Often, when in a financial fix, it is common joke from friends to advise one to sell their organs. Well, one could sell his or her organs, but it is illegal. In Kenya, the law on organ sales is deficient. The Human Tissue Act Cap 252 only deals with organs or tissue of a dead person. Kenya follows international law and therefore, the clearest law on prohibition of sale of organs is the World Health Organisation Principles on Human Organ Transplantation which are by the World Health Assembly resolution WHA40.13 of May 1987. There is need, though, to domesticate these principles or even make new laws on organ sales.
Many people in East Africa need organ transplants, especially for kidneys. It may have to do with lifestyle. It is however unfortunate that most patients never get a donor and they die of kidney disease.
It is acceptable world over that it is illegal to buy or sell organs. There are a few countries in the world which allow organ sale and purchase such as Iran, Singapore and Australia.
It is however allowed to receive payment for expenses incurred in the donation of one’s organs.
When one talks of a human organ, it includes, a human kidney, liver, heart, lung, pancreas, or any other human organ or nonrenewable or non-regenerative tissue except plasma or sperm.
Out of 10 people in hospital waiting for a kind person to donate an organ, there is only one such donor, every year. The variation is worrying, and it is obvious, there is a need for human organs.
What if people are free to sell their organs?
Gerald Dwoking in his Market and Morals: The case for Organ Sales, says,
“We currently accept the legitimacy of noncommercial solid-organ donations. We also accept the legitimacy of the sale of blood, semen, ova, hair and tissue. By doing so, we accept the idea that individuals have the right to dispose of their organs and other bodily parts if they so choose. By recognizing such a right we respect the bodily autonomy of individuals, that is, their capacity to make choices about how their body is to be treated by others. By recognizing such a right, we also produce good consequences for others, that is save lives, allow infertile couples to have children, further medical research and so on. But the primary good achieved by such a right is the recognition of the individual as sovereign over his own body. A market transaction is one species of the larger class of voluntary transactions. Allowing people to sell things is one way of recognizing their sphere of control. Finally, by allowing individuals to either barter or sell something, we increase their level of well-being. Such transactions are voluntary, they are presumably only engaged in when the individual believes himself or herself better off without the good and with the cash (or an alternative good in the case of barter) than without the cash and with the good. So, markets can increase both autonomy and well-being”
The reason for prohibition of organ sales
Just like it is irrational to say it is okay to buy good grades at University, opposers of the legitimisation of sale of organs say that it is illegal because of the following reasons:
- It subjects the poor to exploitation
It is presumed that it is only those who are poor, those who are financially desperate, that will want to sell their organs. Because of their poverty, they will not get a good price for their organs if the rich have access to a readily available market for organs.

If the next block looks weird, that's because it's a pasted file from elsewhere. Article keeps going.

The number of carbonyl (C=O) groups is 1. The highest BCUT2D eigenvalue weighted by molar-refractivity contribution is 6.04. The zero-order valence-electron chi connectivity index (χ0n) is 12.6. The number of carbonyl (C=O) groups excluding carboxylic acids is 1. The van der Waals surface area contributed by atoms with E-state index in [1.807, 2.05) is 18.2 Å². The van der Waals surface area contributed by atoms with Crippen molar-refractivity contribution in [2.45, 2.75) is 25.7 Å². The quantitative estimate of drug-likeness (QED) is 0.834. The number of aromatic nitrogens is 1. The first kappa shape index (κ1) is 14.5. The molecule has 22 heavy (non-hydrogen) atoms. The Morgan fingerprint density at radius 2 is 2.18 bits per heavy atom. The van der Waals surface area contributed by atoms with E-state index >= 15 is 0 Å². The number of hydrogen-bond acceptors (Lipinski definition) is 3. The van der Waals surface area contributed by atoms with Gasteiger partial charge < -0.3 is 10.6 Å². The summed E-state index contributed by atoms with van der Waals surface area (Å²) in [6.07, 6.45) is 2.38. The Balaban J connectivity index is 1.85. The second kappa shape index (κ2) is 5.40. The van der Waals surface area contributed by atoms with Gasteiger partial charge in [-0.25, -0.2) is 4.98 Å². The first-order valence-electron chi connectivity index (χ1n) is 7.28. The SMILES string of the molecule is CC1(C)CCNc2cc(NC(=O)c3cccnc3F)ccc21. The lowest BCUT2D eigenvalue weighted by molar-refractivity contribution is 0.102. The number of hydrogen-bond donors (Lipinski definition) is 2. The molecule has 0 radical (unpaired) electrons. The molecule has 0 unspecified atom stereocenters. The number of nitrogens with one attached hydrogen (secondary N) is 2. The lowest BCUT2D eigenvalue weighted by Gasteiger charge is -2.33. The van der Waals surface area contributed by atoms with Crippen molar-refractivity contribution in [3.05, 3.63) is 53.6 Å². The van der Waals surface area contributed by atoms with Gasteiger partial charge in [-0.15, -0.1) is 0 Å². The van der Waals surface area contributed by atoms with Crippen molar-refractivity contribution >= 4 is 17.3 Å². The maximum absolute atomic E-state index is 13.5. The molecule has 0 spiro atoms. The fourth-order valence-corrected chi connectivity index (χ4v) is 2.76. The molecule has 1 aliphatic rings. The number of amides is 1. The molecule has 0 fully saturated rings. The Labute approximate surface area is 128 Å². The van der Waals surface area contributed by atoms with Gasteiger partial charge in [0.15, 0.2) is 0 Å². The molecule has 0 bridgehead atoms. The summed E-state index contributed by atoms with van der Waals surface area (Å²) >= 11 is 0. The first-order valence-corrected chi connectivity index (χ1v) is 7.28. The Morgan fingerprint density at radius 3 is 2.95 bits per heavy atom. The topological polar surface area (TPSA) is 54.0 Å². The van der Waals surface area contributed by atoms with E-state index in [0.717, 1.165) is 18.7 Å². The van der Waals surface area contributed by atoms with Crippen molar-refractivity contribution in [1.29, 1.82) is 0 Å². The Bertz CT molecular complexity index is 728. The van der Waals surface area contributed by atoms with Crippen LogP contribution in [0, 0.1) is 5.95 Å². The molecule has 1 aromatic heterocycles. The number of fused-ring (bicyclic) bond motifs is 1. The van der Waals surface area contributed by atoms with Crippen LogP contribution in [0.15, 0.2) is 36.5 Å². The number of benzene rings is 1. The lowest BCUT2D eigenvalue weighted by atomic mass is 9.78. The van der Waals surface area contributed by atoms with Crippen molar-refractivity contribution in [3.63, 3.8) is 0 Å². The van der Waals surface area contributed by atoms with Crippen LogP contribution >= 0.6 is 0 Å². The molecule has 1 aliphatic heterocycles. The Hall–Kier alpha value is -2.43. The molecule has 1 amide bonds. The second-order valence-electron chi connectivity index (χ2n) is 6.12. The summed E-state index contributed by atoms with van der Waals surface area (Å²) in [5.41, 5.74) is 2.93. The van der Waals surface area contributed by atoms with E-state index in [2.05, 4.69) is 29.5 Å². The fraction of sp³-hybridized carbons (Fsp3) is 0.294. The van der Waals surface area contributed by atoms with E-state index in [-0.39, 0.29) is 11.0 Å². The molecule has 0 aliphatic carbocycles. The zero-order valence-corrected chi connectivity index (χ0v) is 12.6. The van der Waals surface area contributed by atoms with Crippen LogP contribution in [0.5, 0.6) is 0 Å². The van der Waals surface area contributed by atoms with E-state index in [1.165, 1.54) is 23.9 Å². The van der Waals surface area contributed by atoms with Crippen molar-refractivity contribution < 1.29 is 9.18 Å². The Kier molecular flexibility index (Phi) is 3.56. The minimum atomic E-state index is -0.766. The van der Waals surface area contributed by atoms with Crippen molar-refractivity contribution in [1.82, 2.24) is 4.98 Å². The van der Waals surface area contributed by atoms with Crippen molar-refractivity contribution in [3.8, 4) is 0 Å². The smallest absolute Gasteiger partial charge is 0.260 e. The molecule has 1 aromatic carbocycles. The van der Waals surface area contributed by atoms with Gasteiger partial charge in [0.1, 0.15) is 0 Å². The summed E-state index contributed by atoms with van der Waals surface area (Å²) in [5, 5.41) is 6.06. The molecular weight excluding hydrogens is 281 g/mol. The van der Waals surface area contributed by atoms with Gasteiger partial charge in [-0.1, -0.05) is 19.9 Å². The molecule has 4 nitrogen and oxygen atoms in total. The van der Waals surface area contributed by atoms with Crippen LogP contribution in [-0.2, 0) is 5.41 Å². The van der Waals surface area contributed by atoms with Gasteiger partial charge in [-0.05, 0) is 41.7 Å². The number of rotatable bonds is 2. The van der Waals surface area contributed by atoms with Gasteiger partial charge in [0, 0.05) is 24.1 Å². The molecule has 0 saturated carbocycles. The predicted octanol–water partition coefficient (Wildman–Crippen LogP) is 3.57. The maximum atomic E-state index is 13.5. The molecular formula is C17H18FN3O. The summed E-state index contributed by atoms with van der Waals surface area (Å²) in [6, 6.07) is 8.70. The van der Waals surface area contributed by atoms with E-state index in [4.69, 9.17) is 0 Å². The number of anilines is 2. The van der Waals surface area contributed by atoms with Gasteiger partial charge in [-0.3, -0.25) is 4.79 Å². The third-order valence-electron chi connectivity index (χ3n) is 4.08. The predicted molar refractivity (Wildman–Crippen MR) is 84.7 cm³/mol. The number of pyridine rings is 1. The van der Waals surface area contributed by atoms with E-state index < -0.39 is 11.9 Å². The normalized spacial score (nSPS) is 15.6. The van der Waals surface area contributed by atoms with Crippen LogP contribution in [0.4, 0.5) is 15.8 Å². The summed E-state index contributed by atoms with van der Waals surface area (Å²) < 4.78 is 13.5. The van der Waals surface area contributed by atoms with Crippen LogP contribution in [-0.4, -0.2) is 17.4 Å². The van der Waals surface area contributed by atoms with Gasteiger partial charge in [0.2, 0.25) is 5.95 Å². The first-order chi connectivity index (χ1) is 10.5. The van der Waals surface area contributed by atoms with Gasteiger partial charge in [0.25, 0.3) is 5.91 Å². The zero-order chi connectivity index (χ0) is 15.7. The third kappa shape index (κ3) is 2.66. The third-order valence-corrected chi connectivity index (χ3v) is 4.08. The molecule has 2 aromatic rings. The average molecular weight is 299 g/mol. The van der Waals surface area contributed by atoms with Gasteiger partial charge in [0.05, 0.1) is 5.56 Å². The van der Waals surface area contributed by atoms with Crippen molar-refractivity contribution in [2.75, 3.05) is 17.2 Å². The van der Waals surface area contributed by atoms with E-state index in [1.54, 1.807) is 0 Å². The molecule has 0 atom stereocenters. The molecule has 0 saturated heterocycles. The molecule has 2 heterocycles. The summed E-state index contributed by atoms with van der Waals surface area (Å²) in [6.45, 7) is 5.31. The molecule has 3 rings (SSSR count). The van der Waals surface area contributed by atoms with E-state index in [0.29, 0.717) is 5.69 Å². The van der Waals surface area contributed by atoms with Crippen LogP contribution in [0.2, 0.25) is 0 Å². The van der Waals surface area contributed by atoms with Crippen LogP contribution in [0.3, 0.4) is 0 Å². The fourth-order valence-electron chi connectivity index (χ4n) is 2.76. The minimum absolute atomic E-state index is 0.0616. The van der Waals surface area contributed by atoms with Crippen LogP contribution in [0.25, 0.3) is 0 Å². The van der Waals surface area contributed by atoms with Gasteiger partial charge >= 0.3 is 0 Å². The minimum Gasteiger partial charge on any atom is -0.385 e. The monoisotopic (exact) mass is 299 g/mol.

This however can be cured by controlling the market. Bare minimums for the price of organs should be set so people can only get at least, the price so stated as the bare minimum.
- Distributional effects
Under this argument, it is said that if the market is legalised, then the poor will not afford organs. The rich will access them alone because they can afford them.
This does not have anything to do with a free market, but has everything to do with the health care control. If everyone can access medical insurance cover, it will not be a case of the poor not affording organs.
When an organ is sold, the state of the seller is irreversible.
But if the system allows plastic surgery where people are getting breast implants, nose jobs and buttocks implants, surely it is not sustainable to say that organ sale is not legal because it is irreversible.
- More choices not always better
Gerald Dworkin presents this argument as
“Applied to the sale of organs, the claim is that once a market price is established for organs, individuals who choose not to sell do so in the knowledge that they have made a choice which leaves their family worse off economically than they might have been. Individuals are choosing to decline an option which they formerly did not have. They may be psychically worse off than if they never had such a choice”
Whereas this is surely true, one cannot undermine the psychic costs faced by families who are waiting on a kind donor to save their loved one. However, choice is good. It is a form of empowerment. Choice gives options.
- Commodification or organs is simply unacceptable
This is more of a religious or spiritual argument, which is hard to sustain before people who do not share your belief.
Our jurisdiction is not faced with the difficulty of the discussion on sale of organs but our hospitals are packed with people who are desperately in need of an organ to save their lives.
If only our system allowed the sale of organs, we would have less and lesser harambees for people who seek to fly to India to get a kidney transplant from a dead man.
BY SAMALI BITALA
This article appears in our weekly digital law magazine, The Deuteronomy Vol 8, Issue 1 of October 4th, 2016
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